There Was a Time
Slevin (Josh Hartnett - The Black Dahlia) is not having the best of times; he caught his girlfriend cheating on him, lost his job and to top it off he was mugged, well things happen in threes. Having arrived at his friend Nick's (Sam Jaeger) New York apartment there is no sign of Nick so Slevin lets himself in and then meets Lindsey (Lucy Liu - Kill Bill: Vol. 2) his friendly neighbour. But then it all gets a little crazy for Slevin when some heavies kidnap him thinking he is Nick and take him to see The Boss (Morgan Freeman) who Nick owes money to and demands Slevin do a job for him. But after that Nick ends up going through the same thing where he is hauled in front of The Rabbi (Ben Kingsley), The Boss's enemy who also wants Slevin to do something for him.
"Lucky Number Slevin" is a lot of things; it is well acted, stylishly directed, snappy, at times violent whilst at others amusing but I didn't like it. Oh I can appreciate that it is a well produced movie but it is too well produced because the quirks, the style, the characters all end up being more important than the story. It becomes an overload on the senses with every single second of it coming across too perfected, from the wallpaper to the camera angles it is too full on.
Now the thing about "Lucky Number Slevin" is that it does have an entertaining storyline buried beneath all the style. In fairness it is one which right from the word go screams con as we meet Bruce Willis as Mr. Goodkat in an almost empty airport terminal which glistens in such a way it looks good but looks over done and so looks false. And so we have twists and turns which become even more twisted and turned as they end up engulfed in the quirks of style which become a distraction.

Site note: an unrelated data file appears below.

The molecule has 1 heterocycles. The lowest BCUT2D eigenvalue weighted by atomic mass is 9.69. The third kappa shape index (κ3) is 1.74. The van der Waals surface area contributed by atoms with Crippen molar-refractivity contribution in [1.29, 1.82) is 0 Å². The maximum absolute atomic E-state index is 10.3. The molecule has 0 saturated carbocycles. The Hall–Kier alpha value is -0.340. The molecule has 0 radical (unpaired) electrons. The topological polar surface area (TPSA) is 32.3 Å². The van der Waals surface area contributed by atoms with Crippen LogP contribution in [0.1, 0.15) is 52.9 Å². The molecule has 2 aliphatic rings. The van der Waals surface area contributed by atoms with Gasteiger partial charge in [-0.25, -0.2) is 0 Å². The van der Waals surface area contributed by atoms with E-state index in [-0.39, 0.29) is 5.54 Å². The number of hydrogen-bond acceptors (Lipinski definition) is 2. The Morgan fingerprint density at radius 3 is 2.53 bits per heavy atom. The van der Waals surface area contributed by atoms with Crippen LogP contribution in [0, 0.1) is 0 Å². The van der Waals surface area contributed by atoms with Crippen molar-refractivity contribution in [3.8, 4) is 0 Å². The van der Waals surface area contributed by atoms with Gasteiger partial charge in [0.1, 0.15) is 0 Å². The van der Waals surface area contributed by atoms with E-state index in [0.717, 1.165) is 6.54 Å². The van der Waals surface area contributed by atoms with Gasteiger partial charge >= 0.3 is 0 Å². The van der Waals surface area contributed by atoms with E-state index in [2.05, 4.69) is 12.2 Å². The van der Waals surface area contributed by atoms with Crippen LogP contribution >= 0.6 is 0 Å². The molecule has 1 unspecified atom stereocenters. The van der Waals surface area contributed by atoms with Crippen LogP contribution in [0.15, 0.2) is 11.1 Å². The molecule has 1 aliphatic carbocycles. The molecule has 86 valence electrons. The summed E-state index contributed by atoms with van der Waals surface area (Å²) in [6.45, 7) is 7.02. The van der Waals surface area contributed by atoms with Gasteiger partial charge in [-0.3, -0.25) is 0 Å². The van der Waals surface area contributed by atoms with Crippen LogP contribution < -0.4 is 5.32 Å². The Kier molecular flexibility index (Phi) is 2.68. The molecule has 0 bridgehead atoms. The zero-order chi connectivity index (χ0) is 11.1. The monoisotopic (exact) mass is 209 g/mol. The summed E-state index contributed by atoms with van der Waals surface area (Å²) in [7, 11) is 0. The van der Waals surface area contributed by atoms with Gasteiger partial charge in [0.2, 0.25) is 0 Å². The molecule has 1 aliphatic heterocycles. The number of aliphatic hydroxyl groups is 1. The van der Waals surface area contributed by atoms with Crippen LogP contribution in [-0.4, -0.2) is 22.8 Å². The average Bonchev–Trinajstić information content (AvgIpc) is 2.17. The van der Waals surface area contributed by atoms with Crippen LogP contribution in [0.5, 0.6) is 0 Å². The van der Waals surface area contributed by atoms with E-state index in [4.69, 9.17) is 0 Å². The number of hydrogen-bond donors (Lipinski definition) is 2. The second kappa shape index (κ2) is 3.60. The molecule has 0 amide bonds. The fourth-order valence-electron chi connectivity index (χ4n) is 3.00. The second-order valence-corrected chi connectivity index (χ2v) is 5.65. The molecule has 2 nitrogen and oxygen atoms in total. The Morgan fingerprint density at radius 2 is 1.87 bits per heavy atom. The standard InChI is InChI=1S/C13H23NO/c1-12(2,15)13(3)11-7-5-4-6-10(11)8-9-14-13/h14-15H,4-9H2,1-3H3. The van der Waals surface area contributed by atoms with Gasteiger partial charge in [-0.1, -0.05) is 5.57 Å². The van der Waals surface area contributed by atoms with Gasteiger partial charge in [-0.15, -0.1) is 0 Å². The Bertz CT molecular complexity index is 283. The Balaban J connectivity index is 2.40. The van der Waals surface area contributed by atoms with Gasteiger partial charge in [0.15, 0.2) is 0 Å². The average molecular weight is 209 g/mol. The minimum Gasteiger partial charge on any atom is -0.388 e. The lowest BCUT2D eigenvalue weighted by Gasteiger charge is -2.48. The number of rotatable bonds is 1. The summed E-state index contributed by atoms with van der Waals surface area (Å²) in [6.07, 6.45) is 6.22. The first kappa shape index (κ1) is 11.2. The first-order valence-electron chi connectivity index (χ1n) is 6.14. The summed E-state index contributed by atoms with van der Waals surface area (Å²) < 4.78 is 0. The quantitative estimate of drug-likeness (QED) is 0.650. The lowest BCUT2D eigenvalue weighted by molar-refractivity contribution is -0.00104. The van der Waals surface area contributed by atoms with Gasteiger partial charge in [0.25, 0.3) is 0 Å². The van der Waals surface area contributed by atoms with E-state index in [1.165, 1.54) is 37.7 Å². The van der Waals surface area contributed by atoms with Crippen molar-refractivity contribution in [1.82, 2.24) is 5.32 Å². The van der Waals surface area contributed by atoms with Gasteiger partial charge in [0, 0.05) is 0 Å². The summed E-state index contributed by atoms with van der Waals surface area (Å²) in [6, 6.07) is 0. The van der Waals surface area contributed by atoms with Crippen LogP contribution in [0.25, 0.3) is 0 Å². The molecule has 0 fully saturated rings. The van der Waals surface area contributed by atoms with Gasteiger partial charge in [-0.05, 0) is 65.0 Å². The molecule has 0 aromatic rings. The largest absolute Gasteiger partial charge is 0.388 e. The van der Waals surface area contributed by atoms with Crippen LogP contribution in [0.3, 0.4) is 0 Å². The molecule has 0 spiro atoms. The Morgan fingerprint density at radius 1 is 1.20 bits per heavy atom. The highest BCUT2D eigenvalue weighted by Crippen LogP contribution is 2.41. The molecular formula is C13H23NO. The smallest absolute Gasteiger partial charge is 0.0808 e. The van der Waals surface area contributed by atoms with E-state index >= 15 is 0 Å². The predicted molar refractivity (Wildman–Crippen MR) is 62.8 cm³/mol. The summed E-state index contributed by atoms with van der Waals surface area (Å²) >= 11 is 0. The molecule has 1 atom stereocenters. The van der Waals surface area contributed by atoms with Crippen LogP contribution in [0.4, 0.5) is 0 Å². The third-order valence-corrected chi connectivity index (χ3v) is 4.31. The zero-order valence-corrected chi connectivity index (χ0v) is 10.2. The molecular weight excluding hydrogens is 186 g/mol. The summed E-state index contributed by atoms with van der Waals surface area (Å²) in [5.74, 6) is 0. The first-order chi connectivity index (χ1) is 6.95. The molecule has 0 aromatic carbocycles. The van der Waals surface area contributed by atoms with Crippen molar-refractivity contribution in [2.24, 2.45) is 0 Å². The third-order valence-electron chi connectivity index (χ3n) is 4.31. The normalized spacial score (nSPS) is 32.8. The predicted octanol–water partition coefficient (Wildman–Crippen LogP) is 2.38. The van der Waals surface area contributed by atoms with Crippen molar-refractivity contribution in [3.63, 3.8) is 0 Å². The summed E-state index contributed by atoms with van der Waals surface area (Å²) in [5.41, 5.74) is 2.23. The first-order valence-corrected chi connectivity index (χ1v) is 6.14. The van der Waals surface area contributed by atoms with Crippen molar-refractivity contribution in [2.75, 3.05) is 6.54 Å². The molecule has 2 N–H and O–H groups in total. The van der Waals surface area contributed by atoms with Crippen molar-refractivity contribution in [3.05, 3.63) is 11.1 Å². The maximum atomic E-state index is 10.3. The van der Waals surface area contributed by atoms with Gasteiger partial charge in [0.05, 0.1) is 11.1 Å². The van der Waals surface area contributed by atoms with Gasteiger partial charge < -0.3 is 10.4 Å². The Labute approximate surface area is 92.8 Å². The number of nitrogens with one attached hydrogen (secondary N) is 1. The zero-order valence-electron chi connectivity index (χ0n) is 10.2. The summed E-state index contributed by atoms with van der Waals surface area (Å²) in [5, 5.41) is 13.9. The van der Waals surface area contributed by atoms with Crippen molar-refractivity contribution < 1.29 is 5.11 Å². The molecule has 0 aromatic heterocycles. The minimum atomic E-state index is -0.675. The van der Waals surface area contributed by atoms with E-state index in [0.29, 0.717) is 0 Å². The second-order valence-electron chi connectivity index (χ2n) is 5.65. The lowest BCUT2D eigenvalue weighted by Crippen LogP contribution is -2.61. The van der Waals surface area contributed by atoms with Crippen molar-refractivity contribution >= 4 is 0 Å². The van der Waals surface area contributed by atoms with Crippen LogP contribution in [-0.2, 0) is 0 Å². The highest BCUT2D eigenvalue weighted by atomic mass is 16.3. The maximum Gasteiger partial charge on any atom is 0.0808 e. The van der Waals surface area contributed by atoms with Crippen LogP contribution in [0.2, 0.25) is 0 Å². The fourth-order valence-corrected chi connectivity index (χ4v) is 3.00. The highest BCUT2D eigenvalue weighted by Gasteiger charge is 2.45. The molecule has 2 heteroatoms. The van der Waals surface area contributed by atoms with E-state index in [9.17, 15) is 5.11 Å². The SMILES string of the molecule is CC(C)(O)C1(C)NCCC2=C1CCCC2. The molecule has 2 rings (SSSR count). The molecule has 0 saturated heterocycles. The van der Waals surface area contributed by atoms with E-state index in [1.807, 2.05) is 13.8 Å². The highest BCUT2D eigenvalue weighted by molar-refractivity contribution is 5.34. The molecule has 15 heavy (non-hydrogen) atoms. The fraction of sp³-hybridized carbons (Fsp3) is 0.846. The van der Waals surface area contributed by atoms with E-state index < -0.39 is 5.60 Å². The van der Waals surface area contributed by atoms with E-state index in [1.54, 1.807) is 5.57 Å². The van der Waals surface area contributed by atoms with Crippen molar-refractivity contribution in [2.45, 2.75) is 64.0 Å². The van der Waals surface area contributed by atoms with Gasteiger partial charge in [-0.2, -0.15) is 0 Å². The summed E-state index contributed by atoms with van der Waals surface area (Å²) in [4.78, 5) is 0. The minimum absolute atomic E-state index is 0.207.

Aside from that well we have a good collection of Hollywood actors delivering the type of performances which are popular amongst mainstream audiences. From Bruce Willis to Sir Ben Kingsley they all deliver these large characters that exude charisma and confidence which makes them interesting in a quirky way as they fire off their snappy dialogue. There is no denying that these characters are entertaining but at the same time they are another layer of style which engulfs the movie and throws the actual storyline deeper down the pecking list.
What this all boils down to is that "Lucky Number Slevin" is a movie which I can appreciate because it wasn't just thrown together and has been considered and crafted. But it is a case of coming across as too considered and crafted to the point that the look, the actors, the characters, the camera work and the dialogue all end up more important than the actual storyline and it becomes an overload of style.